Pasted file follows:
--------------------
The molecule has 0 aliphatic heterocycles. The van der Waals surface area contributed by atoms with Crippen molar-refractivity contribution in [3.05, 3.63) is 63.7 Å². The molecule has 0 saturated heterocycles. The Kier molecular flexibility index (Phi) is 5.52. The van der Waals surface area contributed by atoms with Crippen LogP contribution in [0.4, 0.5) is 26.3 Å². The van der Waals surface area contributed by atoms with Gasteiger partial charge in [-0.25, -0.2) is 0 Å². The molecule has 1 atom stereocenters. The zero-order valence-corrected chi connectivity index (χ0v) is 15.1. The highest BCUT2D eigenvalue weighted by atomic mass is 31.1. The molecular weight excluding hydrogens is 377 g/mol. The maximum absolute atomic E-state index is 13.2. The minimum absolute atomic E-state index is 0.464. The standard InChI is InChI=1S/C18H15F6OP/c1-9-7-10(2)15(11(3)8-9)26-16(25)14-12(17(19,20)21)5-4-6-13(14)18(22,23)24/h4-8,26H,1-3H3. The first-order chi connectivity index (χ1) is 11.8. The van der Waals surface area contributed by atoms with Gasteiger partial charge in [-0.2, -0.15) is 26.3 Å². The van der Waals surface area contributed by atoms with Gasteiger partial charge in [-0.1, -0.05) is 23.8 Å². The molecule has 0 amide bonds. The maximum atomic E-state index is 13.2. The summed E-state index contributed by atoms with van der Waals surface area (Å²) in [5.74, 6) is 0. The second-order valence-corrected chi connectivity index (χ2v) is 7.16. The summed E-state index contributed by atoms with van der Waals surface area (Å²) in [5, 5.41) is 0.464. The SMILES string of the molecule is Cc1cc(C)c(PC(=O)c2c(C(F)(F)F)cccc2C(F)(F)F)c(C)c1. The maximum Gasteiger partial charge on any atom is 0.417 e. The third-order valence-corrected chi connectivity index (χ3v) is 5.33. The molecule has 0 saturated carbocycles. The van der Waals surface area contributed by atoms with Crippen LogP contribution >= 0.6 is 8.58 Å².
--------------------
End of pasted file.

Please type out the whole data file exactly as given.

The molecule has 0 aliphatic heterocycles. The van der Waals surface area contributed by atoms with Crippen molar-refractivity contribution in [3.05, 3.63) is 63.7 Å². The molecule has 0 saturated heterocycles. The Kier molecular flexibility index (Phi) is 5.52. The van der Waals surface area contributed by atoms with Crippen LogP contribution in [0.4, 0.5) is 26.3 Å². The van der Waals surface area contributed by atoms with Gasteiger partial charge in [-0.25, -0.2) is 0 Å². The molecule has 1 atom stereocenters. The zero-order valence-corrected chi connectivity index (χ0v) is 15.1. The highest BCUT2D eigenvalue weighted by atomic mass is 31.1. The molecular weight excluding hydrogens is 377 g/mol. The maximum absolute atomic E-state index is 13.2. The minimum absolute atomic E-state index is 0.464. The standard InChI is InChI=1S/C18H15F6OP/c1-9-7-10(2)15(11(3)8-9)26-16(25)14-12(17(19,20)21)5-4-6-13(14)18(22,23)24/h4-8,26H,1-3H3. The first-order chi connectivity index (χ1) is 11.8. The van der Waals surface area contributed by atoms with Gasteiger partial charge in [-0.2, -0.15) is 26.3 Å². The van der Waals surface area contributed by atoms with Gasteiger partial charge in [-0.1, -0.05) is 23.8 Å². The molecule has 0 amide bonds. The maximum atomic E-state index is 13.2. The summed E-state index contributed by atoms with van der Waals surface area (Å²) in [5.74, 6) is 0. The second-order valence-corrected chi connectivity index (χ2v) is 7.16. The summed E-state index contributed by atoms with van der Waals surface area (Å²) in [5, 5.41) is 0.464. The SMILES string of the molecule is Cc1cc(C)c(PC(=O)c2c(C(F)(F)F)cccc2C(F)(F)F)c(C)c1. The maximum Gasteiger partial charge on any atom is 0.417 e. The third-order valence-corrected chi connectivity index (χ3v) is 5.33. The molecule has 0 saturated carbocycles. The van der Waals surface area contributed by atoms with Crippen LogP contribution >= 0.6 is 8.58 Å².